Last weekend, I found myself in not one but three different spiritual study classes. Here are selected notes:
Divinity 24/7: The first one I attended was a satsang at an amazing place in the middle of nowhere called the Temple of Inspiration. Peopled by smiling, silent, everyday folks with halos around their heads, the prayers, meditation and study lecture by an awesome doctor there left me with much peace for the whole week. A lasting lesson that stayed with me was when, after her talk about Kriya Yoga, the doctor responded to a query by the lady sitting next to me, who happened to share my name. “How do we keep our divine connection alive 24/7 despite hectic, busy lives?” my namesake asked.
The doctor replied with a question, her eyes closed: “Do you have to make any effort to be the mother of your child?”
She continued: “You know it in every cell of your body. It is a deep and all-encompassing knowing that you are the mother of your child. In the same way, when your connection to divinity becomes a deep and all-encompassing knowing in every cell of your body, you will be connected 24/7. There will be no effort required.”
Oh mother: The second talk I attended was at my local Buddhist group, where a group of women’s division members were talking about lessons from a book by Daisaku Ikeda. Just before I had left for this meeting, I’d mourned on the phone to my dad: “I’m so caught up in life’s daily grind, I fear I am not spending enough time on my spiritual growth.”
At this meeting, God answered me through the group’s senior, who suddenly diverted from the topic at hand to say: “As women, wives and mothers, we’re constantly running about fulfilling our various roles. We get caught in the whirlwind of daily activities and go round and round, faster and faster, till it becomes impossible to get out. But we must.”
I stared so hard at her, she intuitively looked me straight in the face and asked, “Would you like to say something?”
“Yes. That’s what I needed to hear. How do we break out of the whirlwind?” I wondered aloud.
“If the whirlwind is leading to growth, there is no problem. But most times for working moms like us, it isn’t. You need to make a special effort initially to invest in your spiritual growth. But soon you will notice that everything else becomes easier, life becomes vaster, fresh energy flows into all the different areas of your life. It is worth it,” she twinkled at me.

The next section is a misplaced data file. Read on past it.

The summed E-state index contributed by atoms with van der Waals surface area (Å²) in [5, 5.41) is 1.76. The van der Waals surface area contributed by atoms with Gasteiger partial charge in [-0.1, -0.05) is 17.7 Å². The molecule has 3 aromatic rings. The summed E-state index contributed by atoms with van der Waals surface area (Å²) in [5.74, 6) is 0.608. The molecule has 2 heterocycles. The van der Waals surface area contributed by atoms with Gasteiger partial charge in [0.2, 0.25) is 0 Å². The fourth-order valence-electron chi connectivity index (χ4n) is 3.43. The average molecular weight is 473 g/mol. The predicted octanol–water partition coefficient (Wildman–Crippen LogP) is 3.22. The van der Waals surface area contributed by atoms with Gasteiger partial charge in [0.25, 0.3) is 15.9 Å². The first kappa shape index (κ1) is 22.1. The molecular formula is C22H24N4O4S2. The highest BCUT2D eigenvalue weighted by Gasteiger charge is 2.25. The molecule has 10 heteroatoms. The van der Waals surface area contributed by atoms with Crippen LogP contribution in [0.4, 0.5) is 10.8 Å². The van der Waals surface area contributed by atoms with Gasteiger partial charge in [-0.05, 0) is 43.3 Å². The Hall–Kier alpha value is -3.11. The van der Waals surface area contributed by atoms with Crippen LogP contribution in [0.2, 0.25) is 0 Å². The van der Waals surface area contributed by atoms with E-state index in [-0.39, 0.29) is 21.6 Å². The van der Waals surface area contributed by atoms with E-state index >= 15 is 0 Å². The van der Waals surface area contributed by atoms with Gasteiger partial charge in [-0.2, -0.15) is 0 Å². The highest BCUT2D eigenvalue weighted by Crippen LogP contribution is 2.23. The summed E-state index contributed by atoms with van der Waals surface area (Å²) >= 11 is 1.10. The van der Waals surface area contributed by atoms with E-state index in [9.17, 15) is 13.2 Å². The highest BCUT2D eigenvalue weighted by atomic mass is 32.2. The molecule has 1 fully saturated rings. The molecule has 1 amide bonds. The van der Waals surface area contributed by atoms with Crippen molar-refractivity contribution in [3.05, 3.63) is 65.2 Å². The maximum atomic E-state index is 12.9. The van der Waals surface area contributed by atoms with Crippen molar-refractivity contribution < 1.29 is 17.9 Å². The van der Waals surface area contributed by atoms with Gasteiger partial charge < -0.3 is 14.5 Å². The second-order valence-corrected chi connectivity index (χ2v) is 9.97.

Through all of the following week, I noticed.
Non-violent battles: The third talk I attended was a Gita lecture at the Aurobindo Ashram. Our teacher talked about why it’s important to have our sattvic tendencies control our raajsic and taamsic tendencies. “You do not have to completely suppress your negative taamsic emotions or raajsic desires (for then they only lay low until the moment is right for them to exert themselves), but you must control them through your sattvic qualities. Sattvic values are those pertaining to peace, balance, love, compassion, harmony, santulan.”
Preoccupied with events from my life, I asked, “But if we must operate from our sattvic values alone, then how does one stand up to a bully, for example? Isn’t some kind of aggression required sometimes?”
Our teacher removed his glasses before replying, “The entire Gita is about Krishna urging Arjuna to fight a battle that goes against his peaceful tendencies. Operating from your sattvic state does not mean suffering injustice. On the contrary, you have to fight it, it is your duty, said Krishna to Arjuna. The key is to do it without attachment to the reward, to do it not out of malice but out of neutrality and non-attachment to ego. If you must fight, do not fight with your anger or pride. Fight with fearlessness, detachment.”
Last weekend I took three steps towards God. And God sent three thousand love notes to guide me.